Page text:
25 March 2013

left-handed vs. right-handed running

observational data tells me that more left-handed gloves are lost than right-handed ones.


but first, a bit of context:

a couple of weeks ago i made my confession to the faith community to which i belong - i have an addiction.

i am addicted to collecting lost, frozen winter outerwear.

i do this as i'm running.  in the last three seasons of winter training (outdoors of course) i've managed to collect headwear and mittens galore.  in fact, two of my favourite toques (a billabong and an underarmour) i came across as frozen flat to the roads.  both times i had to pry them off of the pavement and carried them home, rigid as a discus.

but what i've discovered this winter more prominently than any other is that most of the gloves and mittens lost/discarded on the roadways, sidewalks and snowbanks are left handed.  easily by a 4 to 1 ratio.

while you may not care how many people are walking around with just a covering on their right hands, it has become a minor frustration to me as i try to compile pairs to be able to actually wear.

this is all preamble (necessary or unnecessary) to a quick comment about winter running gear.  i don't know whether or not it's because i've grown up in the snow belt of south-central ontario or because i'm just a little off-kilter (i definitely have been accused of the latter), but my standard winter running apparel consists of:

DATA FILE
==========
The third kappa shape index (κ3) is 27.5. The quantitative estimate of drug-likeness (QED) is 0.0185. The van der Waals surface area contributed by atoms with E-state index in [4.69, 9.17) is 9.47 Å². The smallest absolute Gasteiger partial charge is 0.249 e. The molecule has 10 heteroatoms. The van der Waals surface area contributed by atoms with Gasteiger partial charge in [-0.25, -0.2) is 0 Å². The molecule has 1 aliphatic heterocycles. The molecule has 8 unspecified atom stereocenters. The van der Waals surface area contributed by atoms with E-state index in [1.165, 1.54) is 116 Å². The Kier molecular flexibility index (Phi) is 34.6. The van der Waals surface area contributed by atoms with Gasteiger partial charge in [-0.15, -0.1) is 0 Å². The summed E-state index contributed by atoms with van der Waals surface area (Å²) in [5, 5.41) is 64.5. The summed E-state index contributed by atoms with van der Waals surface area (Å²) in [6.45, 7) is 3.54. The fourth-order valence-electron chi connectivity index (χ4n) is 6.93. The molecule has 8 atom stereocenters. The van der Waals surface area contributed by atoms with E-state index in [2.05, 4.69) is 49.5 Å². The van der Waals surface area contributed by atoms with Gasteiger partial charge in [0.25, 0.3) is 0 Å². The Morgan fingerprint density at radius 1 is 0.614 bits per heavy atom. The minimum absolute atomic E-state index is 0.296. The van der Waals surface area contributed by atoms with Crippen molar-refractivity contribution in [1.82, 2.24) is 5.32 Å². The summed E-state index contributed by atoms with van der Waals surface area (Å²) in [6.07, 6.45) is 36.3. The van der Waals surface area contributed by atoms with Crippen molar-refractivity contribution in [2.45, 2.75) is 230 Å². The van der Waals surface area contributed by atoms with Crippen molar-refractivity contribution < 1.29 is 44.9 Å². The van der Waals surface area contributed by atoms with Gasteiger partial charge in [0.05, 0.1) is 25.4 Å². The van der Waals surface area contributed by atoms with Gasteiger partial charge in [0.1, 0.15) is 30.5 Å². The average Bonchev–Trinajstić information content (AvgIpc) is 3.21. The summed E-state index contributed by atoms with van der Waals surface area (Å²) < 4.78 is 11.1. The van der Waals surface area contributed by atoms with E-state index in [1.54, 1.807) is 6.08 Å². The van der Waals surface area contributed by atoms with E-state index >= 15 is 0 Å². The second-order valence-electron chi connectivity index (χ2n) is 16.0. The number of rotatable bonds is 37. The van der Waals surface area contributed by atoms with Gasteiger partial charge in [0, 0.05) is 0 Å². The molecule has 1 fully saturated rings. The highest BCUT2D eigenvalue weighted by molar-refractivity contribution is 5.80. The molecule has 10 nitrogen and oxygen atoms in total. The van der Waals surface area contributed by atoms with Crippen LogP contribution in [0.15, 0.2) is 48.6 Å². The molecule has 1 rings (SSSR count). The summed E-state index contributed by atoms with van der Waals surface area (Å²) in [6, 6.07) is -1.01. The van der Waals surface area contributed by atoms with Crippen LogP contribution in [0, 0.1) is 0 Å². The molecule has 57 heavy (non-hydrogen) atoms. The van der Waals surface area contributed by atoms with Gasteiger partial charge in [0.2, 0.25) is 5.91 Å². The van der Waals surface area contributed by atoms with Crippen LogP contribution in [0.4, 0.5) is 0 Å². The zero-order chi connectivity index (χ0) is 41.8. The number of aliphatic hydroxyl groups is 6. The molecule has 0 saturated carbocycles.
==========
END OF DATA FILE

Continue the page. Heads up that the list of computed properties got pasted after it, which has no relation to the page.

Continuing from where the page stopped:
• a nike dri-fit, lined shell jacket (about three and half years old now, purchased with a g/c from the local sportchek)
  • a running room canada-branded reflective nylon sleeveless vest (because my shell jacket is almost completely black with only minor reflective accents)
  • women's running room fit-wear reflective wind pant (easily 10 years old, with nylon front-of-leg panels and polyester rear-of-leg panels - bought from a goodwill store)
  • the underarmour beanie toque (found dead on road)
  • various combinations of gloves and mitts (also victims of snowplows)
  • underneath all of the outerwear is usually my standard running gear - polyester tees or l/s tops, unlined poly compression tights and poly socks (all in single layers)
this gear has served me well in all sorts of conditions, ranging from 0 deg. celsius (the point at which i usually put away the shorts) to -35 deg. celsius and 20-25cm snow days.  i try to observe the general rule of 'dress for 20deg (F) warmer' in order to prevent overheating, and the subsequent possibilities of overperspiring leading to hypothermic simulation.  so you won't find me looking like the michelin man.
i also don't tend to run with any kind of hydration or fuel.  being a morning runner, i'm motivated by the desire to get home and have breakfast.  hunger has a way of motivating me to move faster.  while i don't necessarily recommend this as a good running practice (dehydration can be a significant issue in the winter), i find that it does help train my body to burn fat more efficiently.

anyway, i'd love to hear what other outdoor winter runners wear as they combat the elements.  and it would be great to also accumulate more data to confirm whether or not other neighbourhoods are populated by right-handed only glove wearers.


1 comment:

  1. If I had time to list my running clothes ....?